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Pictorial: Hairy Melon Stir-fried w/ Bean Topic

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Hairy Melon Stir-fried with Mung Bean Threads (蝦米粉絲炒毛瓜)

This is a very simple recipe: stir-frying hairy melons with dried shrimp and mung bean threads, flavored with oyster sauce.

Picture of the finished dish:


Serving Suggestion: 2 to 3



Main ingredients: (from top left, clockwise) 2 hairy melons (about 1 1/2 lb), 2 bundles of mung bean threads, 3 to 4 cloves of garlic, a handful of dried shrimp, about 10 dry black mushrooms.


Hairy melons: peel, trim both ends, cut into roughly 1 inch by 2 inch pieces.


Soak the black mushrooms in warm water for about 1 to 2 hours. Trim off stems and cut into thin slices. Soak the mung bean threads in warm water for about 1 hour. Soak dry shrimp in warm water for about 15 minutes. Mince the garlic.

Cooking Instructions:


Use a pan/wok, set stove at high, add about 2 tblsp of cooking oil, wait until oil starts fuming. Add minced garlic, soaked dry shrimp and sliced mushrooms. Add a pinch of salt (suggest: 1/4 tsp). Stir-fry for 30 seconds and let the fragrance release from the dry shrimp and dry mushrooms. Dash in 1 tsp of ShaoHsing cooking wine. Stir well.


Add the hairy melon. Pour in about 3 tsp of oyster sauce, 1/4 cup of chicken broth and 1/4 cup of water. Stir well. Bring the mixture to a boil and continue to cook with the lid on. About 10 minutes. Stir occassionally. Add more water if the mixture becomes too dry.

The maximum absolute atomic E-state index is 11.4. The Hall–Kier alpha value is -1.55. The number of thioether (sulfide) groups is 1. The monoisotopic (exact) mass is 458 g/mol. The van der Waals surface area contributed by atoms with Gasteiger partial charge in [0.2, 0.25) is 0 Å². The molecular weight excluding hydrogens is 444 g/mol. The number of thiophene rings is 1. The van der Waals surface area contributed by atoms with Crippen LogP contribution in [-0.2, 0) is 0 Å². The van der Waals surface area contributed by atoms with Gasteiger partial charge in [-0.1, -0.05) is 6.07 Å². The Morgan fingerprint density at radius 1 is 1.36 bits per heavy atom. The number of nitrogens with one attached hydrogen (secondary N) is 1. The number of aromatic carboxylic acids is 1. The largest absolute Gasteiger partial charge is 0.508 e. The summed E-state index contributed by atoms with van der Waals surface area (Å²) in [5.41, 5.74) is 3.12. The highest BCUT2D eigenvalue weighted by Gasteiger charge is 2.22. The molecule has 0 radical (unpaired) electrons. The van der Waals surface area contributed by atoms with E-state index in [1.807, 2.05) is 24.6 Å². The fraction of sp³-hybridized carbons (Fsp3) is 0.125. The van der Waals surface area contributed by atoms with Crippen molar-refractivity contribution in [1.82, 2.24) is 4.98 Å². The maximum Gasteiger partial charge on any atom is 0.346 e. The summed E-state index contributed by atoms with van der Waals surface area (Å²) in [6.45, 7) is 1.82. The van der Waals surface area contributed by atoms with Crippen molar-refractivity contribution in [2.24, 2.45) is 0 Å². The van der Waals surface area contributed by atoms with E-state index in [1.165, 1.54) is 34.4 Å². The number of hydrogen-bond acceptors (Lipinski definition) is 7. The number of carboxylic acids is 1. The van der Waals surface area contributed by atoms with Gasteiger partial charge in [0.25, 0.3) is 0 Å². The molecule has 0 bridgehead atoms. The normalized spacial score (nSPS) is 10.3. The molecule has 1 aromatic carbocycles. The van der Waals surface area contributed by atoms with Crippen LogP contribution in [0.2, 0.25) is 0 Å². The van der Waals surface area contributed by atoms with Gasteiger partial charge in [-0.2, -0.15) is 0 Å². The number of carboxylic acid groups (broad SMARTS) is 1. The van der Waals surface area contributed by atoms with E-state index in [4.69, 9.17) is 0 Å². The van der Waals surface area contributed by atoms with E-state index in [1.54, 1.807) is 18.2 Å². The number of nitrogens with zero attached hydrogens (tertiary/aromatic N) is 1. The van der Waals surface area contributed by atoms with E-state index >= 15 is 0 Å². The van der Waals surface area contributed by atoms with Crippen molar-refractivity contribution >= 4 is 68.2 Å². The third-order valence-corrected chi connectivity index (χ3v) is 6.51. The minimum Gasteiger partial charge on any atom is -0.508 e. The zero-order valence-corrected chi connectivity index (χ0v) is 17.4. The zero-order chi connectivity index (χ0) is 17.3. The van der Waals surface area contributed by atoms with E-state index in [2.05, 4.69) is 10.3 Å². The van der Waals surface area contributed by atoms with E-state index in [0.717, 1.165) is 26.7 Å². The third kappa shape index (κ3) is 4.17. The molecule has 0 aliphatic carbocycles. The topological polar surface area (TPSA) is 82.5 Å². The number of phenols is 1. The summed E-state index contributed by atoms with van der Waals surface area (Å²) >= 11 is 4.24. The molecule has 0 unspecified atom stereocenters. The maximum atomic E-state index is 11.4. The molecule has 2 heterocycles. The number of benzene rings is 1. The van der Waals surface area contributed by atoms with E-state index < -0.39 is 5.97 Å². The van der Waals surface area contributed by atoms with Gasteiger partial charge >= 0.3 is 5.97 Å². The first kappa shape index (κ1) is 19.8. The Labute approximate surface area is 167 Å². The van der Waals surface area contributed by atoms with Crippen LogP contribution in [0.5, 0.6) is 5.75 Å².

When the hairy melon is about done, create an opening in the middle of the pan. Add the soaked mung bean thread. Continue to cook for a few minutes until the bean threads turn soft and soak up the liquid in the melon mixture.

Note: You may want to use a pair of scissors to cut the mung bean thread after it softens up. This makes serving this dish easier.


The finished dish. The quantity of food made in this recipe is about twice the portion shown in this picture.

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This is an awesome dish that ma used to make. Her version is not as dark as yours and minus the shitake mushroom. The Taiwanese version are lighter and shredded the melon in a fries shape.

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Thanks for the pictorial, Ah Leung. Looking at these dishes reminds me of meals that I ate while growing up, but have somehow disappeared from our family table thus forgotten, so seeing them again either makes me want to wish I've forgotten them :wink:, or would like to make again.

It took me a while to like this dish. We used to grow hairy melon in our backyard, so Dad made this dish A LOT during the summer and into the fall. He used to add small pieces of pork for a little protein.

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[...] so seeing them again either makes me want to wish I've forgotten them  :wink:, or would like to make again.

I hope it makes you want to make it again. :smile:

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is hairy melon bitter like winter melon is?

Not at all; think wintermelon.

My version is more like Azian's, with the melon in juliennes, and perhaps with BBQ pork along with the dried shrimp.

I use a light soya only because my kids like it that way. You have to make sure there is liquid in the "wok" before you add the mung bean thread; otherwise, they will turn into a big clump.